11. In a strip-treatment installation where a leading end of an upstream strip must be joined to a trailing end of a downstream strip, a splicing apparatus comprising:
means for overlapping the leading end of the upstream strip with the trailing end of the downstream strip;
an upstream clamp engageable with the upstream strip;
a separate downstream clamp engageable with the downstream strip;
means connected to the clamps for clamping the strips and fixing the overlapping ends relative to each other;
a plurality of friction-welding heads for forming a plurality of friction spot welds between the overlapping ends;
sanding means including respective sanding heads for the friction-welding heads for sanding the spot welds, the sanding heads being offset transversely and longitudinally from the respective welding heads; and
aspirating means for cleaning particles generated by sanding from the strips.
Description
FIELD OF THE INVENTION

The present invention relates to the end-to-end joining of metal strips. More particularly this invention concerns a method of and apparatus for splicing together metal strips for processing in a rolling mill.

BACKGROUND OF THE INVENTION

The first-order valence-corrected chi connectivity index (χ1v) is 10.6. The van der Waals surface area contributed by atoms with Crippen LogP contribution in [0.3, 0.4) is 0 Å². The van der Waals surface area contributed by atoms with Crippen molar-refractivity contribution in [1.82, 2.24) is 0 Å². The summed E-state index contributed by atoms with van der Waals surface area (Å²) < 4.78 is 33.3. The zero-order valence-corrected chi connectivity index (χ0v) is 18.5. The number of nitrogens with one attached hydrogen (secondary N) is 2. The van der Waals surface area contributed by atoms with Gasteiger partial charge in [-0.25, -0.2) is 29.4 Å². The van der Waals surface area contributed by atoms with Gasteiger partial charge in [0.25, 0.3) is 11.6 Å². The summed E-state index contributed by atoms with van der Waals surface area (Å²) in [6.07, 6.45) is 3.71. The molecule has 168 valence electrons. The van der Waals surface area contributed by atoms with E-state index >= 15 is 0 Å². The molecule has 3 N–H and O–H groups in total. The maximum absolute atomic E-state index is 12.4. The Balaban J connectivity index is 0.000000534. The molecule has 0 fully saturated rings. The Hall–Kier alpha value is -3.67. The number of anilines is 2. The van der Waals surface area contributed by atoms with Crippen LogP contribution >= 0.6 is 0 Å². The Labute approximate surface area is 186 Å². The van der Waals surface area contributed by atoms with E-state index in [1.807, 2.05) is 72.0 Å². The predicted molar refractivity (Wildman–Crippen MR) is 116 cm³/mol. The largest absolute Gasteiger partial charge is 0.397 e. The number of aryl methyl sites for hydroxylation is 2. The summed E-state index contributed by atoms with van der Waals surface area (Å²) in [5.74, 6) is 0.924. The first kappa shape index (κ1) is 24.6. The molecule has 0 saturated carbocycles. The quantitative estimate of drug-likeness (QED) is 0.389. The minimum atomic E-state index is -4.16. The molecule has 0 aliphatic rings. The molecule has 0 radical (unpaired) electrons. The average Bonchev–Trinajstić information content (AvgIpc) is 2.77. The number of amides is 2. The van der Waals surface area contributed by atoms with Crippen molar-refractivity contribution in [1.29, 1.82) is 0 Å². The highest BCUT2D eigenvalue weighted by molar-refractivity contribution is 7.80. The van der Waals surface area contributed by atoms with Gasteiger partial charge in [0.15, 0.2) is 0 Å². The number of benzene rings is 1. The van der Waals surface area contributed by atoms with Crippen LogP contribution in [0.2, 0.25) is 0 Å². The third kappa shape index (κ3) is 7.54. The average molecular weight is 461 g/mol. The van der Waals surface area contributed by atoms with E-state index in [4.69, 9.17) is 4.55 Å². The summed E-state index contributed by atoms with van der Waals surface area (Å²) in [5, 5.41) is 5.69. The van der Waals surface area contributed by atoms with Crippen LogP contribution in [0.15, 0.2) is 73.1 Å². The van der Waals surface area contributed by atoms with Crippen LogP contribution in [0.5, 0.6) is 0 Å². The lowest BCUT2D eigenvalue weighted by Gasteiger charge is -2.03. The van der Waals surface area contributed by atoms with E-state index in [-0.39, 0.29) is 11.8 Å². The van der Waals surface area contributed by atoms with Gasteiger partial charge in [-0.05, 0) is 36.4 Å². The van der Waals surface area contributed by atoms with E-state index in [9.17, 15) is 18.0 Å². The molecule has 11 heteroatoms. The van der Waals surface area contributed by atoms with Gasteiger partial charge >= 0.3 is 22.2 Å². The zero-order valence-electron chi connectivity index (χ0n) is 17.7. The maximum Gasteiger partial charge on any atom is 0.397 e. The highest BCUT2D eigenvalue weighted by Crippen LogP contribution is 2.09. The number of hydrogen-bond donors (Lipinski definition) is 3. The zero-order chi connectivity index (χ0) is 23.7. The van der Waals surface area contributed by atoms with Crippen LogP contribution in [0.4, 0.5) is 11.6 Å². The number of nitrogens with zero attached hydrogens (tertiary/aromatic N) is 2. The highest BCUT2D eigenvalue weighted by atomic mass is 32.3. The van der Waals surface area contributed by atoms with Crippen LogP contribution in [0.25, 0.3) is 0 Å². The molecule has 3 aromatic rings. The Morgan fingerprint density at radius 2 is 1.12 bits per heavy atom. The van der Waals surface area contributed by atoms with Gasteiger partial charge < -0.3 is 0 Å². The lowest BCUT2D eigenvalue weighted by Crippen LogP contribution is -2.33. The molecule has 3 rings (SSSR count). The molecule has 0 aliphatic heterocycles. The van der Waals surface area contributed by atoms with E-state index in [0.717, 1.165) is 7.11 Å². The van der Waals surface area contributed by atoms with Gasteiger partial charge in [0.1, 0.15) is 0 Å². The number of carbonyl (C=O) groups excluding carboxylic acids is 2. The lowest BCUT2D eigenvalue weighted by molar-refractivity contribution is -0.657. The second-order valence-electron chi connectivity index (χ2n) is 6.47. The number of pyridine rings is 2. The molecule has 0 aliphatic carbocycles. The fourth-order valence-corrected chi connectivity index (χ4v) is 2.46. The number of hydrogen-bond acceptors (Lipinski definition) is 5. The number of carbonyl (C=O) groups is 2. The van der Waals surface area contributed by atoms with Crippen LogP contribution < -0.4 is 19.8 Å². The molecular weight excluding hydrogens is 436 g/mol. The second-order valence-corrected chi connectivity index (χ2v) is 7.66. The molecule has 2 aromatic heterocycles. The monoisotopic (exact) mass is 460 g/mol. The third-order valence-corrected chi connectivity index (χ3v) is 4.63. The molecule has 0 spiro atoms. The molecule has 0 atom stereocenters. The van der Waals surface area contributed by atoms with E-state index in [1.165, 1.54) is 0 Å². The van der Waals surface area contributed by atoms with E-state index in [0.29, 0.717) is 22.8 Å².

It is frequently necessary to join two metal strips together at the intake of a strip-treatment plant, that is a rolling mill, so that the mill can operate continuously and so that it is not necessary to rethread the strip through the mill each time a new strip is being processed. More particularly, coiled strips are generally unwound at the intake, then run through one or more processing stations, and at the outlet are optionally wound up again or alternatively also cut into plates. This way, the leading end of a new coil is spliced to the trailing end of the last coil so that the strips do not always have to be rethreaded. In this context it is known from practice to splice the metal strips to one another by welded joints.

With different types of metal strip and in particular metal strips of aluminum alloys, welded joints often cause problems in practice. For example, resistance spot welding with aluminum alloys causes the problem of spattering. Furthermore, there is the danger of the electrode adhering to the strip and minimum spacings between two adjacent spot welds are necessary due to the electrical connections. Some alloys cannot be welded at all by means of resistance spot welding. The same applies to resistance seam welding that likewise has the problem of spatter formation with aluminum alloys and otherwise has a low seam quality. Poor seam qualities also result with friction stir welding, in particular with small strip thicknesses.